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Clark: Tehran visit should help

By WITH ANALYSIS FROM MONITOR CORRESPONDENTS AROUND THE WORLD, EDITED BY DEBRA K. PIOT / June 9, 1980



Washington

Former US Attorney General Ramsey Clark says his attendance at a Tehran conference on US-Iranian problems probably increased chances for US-Iranian reconciliation, Monitor correspondent John Cooley reports.

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Mr. Clark told an ABC News "Issues and Answers" TV panel that representatives of 54 nations attending the conference voted for reaching such a reconciliation as soon as possible. "Be assured the American hostages are included in this," Iranian Foreign Minister Sadeq Ghotbzadeh informed him, although the hostage problem was not included in the wording of the conference resolution.

Mr. Clark denied that he had promised Iranian President Abolhassan Bani-Sadr to initiate a new investigation in the United States of the US role in the Shah's former rule. He had said that this "is the most important thing to do," provided "there's an effective way to determine the truth about Iran."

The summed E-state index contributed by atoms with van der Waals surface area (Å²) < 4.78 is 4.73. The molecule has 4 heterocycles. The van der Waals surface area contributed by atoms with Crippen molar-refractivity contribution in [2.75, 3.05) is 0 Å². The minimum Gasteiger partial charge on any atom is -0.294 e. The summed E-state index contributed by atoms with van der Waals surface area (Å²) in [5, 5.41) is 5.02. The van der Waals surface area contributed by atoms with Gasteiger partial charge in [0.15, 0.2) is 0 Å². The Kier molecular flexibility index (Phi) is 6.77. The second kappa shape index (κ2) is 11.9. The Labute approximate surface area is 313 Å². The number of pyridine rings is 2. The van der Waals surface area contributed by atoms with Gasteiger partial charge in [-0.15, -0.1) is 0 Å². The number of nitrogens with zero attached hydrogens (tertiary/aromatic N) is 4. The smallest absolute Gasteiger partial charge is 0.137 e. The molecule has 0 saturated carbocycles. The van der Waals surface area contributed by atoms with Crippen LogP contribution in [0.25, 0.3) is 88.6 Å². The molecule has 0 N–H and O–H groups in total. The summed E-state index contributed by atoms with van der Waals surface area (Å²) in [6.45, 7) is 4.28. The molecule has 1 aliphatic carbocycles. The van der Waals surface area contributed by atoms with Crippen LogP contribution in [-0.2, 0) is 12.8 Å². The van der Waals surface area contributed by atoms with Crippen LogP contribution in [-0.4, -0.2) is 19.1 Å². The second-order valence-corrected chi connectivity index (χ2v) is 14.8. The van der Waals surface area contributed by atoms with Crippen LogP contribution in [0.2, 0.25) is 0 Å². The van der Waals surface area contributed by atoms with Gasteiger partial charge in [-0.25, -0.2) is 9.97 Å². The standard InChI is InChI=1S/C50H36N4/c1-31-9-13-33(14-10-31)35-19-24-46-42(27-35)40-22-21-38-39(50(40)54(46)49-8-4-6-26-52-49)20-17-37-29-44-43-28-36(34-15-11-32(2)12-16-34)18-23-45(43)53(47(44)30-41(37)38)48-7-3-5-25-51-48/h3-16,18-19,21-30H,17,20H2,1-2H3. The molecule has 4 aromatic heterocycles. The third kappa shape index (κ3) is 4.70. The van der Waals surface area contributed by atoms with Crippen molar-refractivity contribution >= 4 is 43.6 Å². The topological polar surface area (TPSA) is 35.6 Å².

Mr. Clark said support of "tyrants" like the Shah and President Ferdinand Marcos of the Philippines violated US democratic principles, and "we always lose out in the end." The Soviet threat to Iran had arisen largely because of continued US interference there, he said.

Mr. Clark shrugged off a call by Kansas Sen. Robert Dole for Mr. Clark's prosecution for violating President Carter's ban on travel to Iran and charges that he had acted as a "traitor."

No one, he recalled, had objected to his attendance at previous human-rights conferences where Soviet dissidents were discussed, or to his complying with President Carter's request to help in the hostage crisis when it first erupted and he tried unsuccessfully to reach Tehran last November.